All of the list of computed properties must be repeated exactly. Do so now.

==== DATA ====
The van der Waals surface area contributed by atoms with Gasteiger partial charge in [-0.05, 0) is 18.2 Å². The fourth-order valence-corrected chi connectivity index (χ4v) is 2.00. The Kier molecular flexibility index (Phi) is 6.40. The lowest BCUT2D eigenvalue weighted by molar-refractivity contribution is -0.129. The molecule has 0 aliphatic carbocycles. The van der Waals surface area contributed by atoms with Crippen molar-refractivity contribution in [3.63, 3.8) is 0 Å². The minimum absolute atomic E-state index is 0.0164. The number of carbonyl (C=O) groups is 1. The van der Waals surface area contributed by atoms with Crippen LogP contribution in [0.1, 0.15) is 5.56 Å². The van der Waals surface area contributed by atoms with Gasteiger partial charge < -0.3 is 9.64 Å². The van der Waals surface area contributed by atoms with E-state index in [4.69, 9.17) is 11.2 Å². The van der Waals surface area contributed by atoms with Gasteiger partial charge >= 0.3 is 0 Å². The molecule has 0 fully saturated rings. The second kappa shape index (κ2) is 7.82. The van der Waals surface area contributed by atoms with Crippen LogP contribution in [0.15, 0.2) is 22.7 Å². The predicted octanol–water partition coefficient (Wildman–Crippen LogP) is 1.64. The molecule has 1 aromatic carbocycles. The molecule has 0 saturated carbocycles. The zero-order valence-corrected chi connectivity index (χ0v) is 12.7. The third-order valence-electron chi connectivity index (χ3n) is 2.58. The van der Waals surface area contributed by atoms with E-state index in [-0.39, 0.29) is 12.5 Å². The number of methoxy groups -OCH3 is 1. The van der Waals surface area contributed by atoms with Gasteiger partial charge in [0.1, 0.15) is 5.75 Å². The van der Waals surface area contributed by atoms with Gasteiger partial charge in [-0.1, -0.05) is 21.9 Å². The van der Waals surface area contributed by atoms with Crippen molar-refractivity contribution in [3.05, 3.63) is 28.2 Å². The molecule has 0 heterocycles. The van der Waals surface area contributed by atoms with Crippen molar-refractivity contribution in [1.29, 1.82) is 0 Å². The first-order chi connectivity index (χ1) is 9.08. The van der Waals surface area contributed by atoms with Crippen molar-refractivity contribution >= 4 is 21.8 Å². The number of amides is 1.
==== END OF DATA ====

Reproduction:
The van der Waals surface area contributed by atoms with Gasteiger partial charge in [-0.05, 0) is 18.2 Å². The fourth-order valence-corrected chi connectivity index (χ4v) is 2.00. The Kier molecular flexibility index (Phi) is 6.40. The lowest BCUT2D eigenvalue weighted by molar-refractivity contribution is -0.129. The molecule has 0 aliphatic carbocycles. The van der Waals surface area contributed by atoms with Crippen molar-refractivity contribution in [3.63, 3.8) is 0 Å². The minimum absolute atomic E-state index is 0.0164. The number of carbonyl (C=O) groups is 1. The van der Waals surface area contributed by atoms with Crippen LogP contribution in [0.1, 0.15) is 5.56 Å². The van der Waals surface area contributed by atoms with Gasteiger partial charge < -0.3 is 9.64 Å². The van der Waals surface area contributed by atoms with E-state index in [4.69, 9.17) is 11.2 Å². The van der Waals surface area contributed by atoms with Gasteiger partial charge >= 0.3 is 0 Å². The molecule has 0 fully saturated rings. The second kappa shape index (κ2) is 7.82. The van der Waals surface area contributed by atoms with Crippen LogP contribution in [0.15, 0.2) is 22.7 Å². The predicted octanol–water partition coefficient (Wildman–Crippen LogP) is 1.64. The molecule has 1 aromatic carbocycles. The molecule has 0 saturated carbocycles. The zero-order valence-corrected chi connectivity index (χ0v) is 12.7. The third-order valence-electron chi connectivity index (χ3n) is 2.58. The van der Waals surface area contributed by atoms with E-state index in [-0.39, 0.29) is 12.5 Å². The number of methoxy groups -OCH3 is 1. The van der Waals surface area contributed by atoms with Gasteiger partial charge in [0.1, 0.15) is 5.75 Å². The van der Waals surface area contributed by atoms with Gasteiger partial charge in [-0.1, -0.05) is 21.9 Å². The van der Waals surface area contributed by atoms with Crippen molar-refractivity contribution in [3.05, 3.63) is 28.2 Å². The molecule has 0 heterocycles. The van der Waals surface area contributed by atoms with Crippen molar-refractivity contribution in [1.29, 1.82) is 0 Å². The first-order chi connectivity index (χ1) is 9.08. The van der Waals surface area contributed by atoms with Crippen molar-refractivity contribution >= 4 is 21.8 Å². The number of amides is 1.